The paradox of protection: Human rights, the masculinist state, and the moral economy of gratitude in Turkey

by Elif Babül

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By Elif BabülFull Article: onlinelibrary.wiley.com/doi/10.1111/amet.12120/abstract


(image:
http://americanethnologist.org/wp-content/uploads/sites/2/2015/01/babul-turkey-600px-250x300.jpg alt: Dr. Onur Çelikkan leading the opening session at the Juvenile Justice Training held near Ankara, Turkey, April 24, 2008.

Dr. Onur Çelikkan leading the opening session at the Juvenile Justice Training held near Ankara, Turkey, April 24, 2008.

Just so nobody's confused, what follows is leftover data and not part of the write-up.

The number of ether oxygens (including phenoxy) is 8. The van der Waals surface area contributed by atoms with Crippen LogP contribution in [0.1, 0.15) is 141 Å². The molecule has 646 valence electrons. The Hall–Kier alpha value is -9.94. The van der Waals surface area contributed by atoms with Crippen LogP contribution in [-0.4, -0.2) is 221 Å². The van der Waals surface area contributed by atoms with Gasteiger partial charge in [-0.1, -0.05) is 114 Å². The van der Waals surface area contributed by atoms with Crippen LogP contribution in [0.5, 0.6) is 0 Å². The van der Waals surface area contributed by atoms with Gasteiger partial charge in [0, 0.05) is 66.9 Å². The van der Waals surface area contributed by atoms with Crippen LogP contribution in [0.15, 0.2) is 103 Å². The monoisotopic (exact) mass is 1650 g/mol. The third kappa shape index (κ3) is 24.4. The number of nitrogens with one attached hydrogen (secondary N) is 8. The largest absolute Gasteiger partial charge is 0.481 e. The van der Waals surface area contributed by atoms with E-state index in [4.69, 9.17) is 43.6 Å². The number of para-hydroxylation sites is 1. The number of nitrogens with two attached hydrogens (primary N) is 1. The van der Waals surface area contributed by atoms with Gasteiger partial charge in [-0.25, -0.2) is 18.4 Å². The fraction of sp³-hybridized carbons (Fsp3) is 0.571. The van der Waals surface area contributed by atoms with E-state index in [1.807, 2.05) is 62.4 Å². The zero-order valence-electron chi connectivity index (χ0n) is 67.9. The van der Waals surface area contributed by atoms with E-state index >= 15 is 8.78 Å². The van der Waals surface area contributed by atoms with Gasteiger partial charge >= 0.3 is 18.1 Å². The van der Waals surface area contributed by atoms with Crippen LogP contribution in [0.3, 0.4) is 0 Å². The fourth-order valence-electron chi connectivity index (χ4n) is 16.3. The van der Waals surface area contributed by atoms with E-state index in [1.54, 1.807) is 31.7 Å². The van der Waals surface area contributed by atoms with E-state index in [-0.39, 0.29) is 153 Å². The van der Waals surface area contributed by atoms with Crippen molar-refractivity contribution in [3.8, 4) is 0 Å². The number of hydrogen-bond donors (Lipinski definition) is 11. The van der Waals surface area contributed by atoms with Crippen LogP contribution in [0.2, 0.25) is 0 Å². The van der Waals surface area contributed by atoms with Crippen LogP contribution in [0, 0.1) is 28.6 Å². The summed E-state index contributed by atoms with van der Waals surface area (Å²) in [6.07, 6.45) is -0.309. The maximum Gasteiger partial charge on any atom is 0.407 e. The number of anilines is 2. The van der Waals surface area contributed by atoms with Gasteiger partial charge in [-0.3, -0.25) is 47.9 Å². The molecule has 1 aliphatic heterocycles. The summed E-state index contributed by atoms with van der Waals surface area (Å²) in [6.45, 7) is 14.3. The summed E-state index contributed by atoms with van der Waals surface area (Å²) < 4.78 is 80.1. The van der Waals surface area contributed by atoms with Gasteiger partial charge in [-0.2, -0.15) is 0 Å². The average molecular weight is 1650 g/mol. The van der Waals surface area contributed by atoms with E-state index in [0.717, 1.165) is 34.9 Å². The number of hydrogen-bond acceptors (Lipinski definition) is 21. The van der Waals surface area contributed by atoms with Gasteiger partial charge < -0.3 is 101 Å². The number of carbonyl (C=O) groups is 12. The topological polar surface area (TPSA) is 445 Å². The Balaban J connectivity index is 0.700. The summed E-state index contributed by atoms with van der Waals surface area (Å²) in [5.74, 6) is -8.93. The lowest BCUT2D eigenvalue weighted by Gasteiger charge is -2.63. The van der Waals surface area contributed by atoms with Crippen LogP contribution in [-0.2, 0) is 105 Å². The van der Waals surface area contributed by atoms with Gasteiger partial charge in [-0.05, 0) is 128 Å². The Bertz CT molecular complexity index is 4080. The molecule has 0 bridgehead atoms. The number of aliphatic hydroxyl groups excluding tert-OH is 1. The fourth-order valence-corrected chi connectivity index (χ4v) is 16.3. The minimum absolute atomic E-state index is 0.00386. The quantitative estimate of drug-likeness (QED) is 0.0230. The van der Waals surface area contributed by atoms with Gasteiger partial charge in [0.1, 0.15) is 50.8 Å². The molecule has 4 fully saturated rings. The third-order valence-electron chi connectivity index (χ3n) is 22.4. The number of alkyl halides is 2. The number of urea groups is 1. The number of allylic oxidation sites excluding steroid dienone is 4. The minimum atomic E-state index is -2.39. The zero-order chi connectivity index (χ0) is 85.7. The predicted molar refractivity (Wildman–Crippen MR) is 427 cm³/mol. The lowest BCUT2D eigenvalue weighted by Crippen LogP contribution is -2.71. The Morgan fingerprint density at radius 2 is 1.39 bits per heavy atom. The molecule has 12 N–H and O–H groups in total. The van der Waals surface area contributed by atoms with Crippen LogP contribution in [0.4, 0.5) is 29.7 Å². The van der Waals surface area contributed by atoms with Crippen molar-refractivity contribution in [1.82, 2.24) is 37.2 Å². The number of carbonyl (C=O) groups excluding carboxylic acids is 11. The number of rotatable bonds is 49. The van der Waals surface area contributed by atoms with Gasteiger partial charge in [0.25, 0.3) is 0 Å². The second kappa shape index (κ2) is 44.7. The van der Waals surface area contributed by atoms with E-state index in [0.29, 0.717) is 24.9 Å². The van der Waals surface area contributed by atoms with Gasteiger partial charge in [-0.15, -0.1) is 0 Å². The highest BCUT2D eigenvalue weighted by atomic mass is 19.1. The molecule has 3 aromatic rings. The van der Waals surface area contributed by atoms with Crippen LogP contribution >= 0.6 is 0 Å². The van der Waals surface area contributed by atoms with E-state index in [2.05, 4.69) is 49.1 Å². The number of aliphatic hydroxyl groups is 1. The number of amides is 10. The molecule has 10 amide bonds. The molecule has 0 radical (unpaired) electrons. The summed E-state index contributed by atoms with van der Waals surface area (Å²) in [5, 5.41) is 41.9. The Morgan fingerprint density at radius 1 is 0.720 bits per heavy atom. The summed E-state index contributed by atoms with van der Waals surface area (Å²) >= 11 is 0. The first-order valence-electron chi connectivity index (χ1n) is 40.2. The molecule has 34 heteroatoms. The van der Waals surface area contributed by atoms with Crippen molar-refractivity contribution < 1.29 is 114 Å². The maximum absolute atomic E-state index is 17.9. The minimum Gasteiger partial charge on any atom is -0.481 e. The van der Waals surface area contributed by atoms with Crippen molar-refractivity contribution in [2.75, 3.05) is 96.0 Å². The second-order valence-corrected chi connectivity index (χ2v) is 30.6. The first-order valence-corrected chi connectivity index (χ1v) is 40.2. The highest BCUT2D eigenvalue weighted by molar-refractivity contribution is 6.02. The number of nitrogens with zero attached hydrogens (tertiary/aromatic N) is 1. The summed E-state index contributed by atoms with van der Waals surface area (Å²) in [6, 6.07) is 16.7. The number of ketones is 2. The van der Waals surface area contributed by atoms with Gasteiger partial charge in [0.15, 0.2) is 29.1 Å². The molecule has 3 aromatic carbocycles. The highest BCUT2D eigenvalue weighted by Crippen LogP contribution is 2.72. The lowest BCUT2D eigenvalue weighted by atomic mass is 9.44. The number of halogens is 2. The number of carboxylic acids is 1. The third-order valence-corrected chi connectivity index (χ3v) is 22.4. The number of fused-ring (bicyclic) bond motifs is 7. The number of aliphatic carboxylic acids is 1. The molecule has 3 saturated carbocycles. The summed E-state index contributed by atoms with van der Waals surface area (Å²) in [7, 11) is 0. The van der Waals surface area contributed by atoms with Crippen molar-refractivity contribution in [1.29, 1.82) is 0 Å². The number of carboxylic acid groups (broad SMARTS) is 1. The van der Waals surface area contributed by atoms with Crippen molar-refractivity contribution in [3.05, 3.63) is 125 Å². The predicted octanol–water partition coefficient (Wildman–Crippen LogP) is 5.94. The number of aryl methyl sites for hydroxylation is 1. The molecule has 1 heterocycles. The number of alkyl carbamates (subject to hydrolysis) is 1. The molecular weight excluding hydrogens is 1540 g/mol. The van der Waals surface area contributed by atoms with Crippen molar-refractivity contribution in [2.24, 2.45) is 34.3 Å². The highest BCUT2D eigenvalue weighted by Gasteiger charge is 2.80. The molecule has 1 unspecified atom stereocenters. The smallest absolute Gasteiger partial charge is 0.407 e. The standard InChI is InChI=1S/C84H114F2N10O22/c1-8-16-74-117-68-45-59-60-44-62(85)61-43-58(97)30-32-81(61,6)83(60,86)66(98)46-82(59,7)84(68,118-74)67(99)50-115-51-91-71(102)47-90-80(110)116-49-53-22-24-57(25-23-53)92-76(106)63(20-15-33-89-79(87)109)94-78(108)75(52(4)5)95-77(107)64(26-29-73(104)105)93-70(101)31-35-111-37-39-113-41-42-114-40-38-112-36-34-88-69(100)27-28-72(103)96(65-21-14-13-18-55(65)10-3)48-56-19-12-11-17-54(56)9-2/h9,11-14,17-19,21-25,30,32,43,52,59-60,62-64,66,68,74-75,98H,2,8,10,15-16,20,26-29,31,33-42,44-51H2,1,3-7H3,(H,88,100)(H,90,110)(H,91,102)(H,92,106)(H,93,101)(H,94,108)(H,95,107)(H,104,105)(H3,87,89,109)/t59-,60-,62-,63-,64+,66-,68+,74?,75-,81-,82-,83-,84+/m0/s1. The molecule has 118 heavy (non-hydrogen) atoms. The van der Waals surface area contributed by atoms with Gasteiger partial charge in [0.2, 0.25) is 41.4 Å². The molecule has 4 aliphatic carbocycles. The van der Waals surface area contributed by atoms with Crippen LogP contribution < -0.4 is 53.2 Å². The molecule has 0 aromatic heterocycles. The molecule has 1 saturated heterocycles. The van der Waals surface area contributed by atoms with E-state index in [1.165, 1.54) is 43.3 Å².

) Dr. Onur Çelikkan leading the opening session at the Juvenile Justice Training held near Ankara, Turkey, April 24, 2008. Photo: Elif BabülHuman rights are among the most-cited criteria for Turkey’s accession to the European Union. Focusing on how women’s and children’s rights figure in governmental reform programs, I explore the institutionalization of rights-bearing subjects in the Turkish official realm. Portrayals of women and children as innocent, depoliticized victims in need of protection and care are meant to persuade state officials to prosecute domestic violence, honor killings, and child abuse. However, this approach narrows the category of rights bearers by excluding groups who do not conform to the image of the helpless victim. Representations of women and children as domesticated rights bearers also consolidate the Turkish state as the locus of “masculinist protection,” reinforcing a moral economy that requires, in return, the grateful obedience of the protected.